When strong trees get sick, as happens inevitably, other trees rally to their support, through root networks and crowning in ways that maximize water and sunlight for those who need it most. This all plays out at a much slower pace than humans are used to - but it does play out. Trees mount defenses. Trees even feel pain. Leaf tissue sends out electrical signals, just as human tissue does when it is hurt.
Wohlleben speaks of a "wood wide web" of soil fungi connecting trees and other vegetation "in an intimate network that allows the sharing of an enormous amount of information and goods." He writes of how trees communicate through emitting and interpreting scents, often as warnings when predators approach.
"If every tree were looking out only for itself," he adds, "then quite a few of them would never reach old age."
Here's another gem from the book:
Under the canopy of the trees, daily dramas and moving love stories are played out. Here is the last remaining piece of Nature, right on our doorstep, where adventures are to be experienced and secrets discovered. And who knows, perhaps one day the language of trees will eventually be deciphered, giving us the raw material for further amazing stories. Until then, when you take your next walk in the forest, give free rein to your imagination-in many cases, what you imagine is not so far removed from reality, after all!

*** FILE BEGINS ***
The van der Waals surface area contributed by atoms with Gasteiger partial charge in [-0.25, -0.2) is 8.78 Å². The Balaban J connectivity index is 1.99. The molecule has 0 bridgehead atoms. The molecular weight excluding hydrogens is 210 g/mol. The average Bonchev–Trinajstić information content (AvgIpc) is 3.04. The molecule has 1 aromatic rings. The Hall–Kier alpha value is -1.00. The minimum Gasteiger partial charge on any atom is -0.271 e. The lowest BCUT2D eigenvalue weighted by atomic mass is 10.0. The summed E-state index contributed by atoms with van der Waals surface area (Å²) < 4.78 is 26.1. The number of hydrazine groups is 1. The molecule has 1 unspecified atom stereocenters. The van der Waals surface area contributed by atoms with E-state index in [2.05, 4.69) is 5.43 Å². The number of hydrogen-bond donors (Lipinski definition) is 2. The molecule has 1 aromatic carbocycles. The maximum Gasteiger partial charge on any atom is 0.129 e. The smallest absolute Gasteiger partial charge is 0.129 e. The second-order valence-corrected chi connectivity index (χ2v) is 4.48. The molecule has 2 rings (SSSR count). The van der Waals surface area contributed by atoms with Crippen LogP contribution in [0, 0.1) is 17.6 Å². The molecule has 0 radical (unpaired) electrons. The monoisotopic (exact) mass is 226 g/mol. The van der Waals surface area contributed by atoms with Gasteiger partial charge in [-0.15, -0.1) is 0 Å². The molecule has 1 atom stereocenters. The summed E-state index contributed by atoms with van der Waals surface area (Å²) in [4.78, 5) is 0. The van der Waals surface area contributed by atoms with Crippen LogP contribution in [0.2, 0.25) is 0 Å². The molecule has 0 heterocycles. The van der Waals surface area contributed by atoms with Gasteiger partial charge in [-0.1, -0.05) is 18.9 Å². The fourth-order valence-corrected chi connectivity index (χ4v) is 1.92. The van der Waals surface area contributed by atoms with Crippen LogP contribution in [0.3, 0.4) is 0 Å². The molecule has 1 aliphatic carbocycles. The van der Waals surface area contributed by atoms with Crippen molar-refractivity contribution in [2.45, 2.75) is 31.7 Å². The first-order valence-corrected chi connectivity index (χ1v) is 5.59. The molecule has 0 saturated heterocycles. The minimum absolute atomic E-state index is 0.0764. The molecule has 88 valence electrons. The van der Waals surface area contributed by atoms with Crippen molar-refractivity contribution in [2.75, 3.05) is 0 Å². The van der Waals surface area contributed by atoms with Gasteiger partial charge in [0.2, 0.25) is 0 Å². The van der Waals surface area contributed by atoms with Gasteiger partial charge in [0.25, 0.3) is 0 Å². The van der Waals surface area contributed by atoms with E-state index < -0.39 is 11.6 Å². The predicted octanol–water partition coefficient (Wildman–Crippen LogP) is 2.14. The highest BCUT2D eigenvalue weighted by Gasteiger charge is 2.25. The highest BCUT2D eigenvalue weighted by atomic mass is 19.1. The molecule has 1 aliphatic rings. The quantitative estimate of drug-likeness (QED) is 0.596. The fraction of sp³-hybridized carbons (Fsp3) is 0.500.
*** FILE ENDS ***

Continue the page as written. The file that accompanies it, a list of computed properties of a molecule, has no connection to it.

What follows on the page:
While comes as no shock to us that trees are living beings, perhaps it is time to stop calling them "things." Decades ago, Martin Buber wrote in "I and Thou,"
I contemplate a tree. I can accept it as a picture: a rigid pillar in a flood of light, or splashes of green traversed by the gentleness of blue silver ground. I can feel it as movement: the flowing veins around the sturdy, thriving core, the sucking of the roots, the breathing of the leaves, the infinite commerce with earth and air - and the growing itself in the darkness.... One should not try to dilute the meaning of the relation: relation is reciprocity. Does the tree then have consciousness, similar to our own? I have no experience of that. But thinking that you have brought this off in your own case, must you again divide the indivisible? What I encounter is neither the soul of a tree nor a dryad, but the tree itself.
I'm not suggesting that we stop picking fruit or using wood for our homes. Even Wohlleben acknowledges that in order to survive, we need the help of organic substances of other species. All animals do.
But just as we have now come to understand that other animals too have complicated emotional existences (yes, even fruit flies have feelings), we need to see that tree as a fellow traveler on this increasingly fragile planet, a "thou" rather than an "it," and one not existing in isolation but living in relationship with all of us.
Shel Silverstein was not far off base in bringing us that immortal tree-buddy. Neither was Disney's Pocahontas. And if we can begin to anticipate every walk in the woods as chance to forge new and fascinating relationships, sort of like a high school dance with sap, maybe our world would be much better off.
Rabbi Joshua Hammerman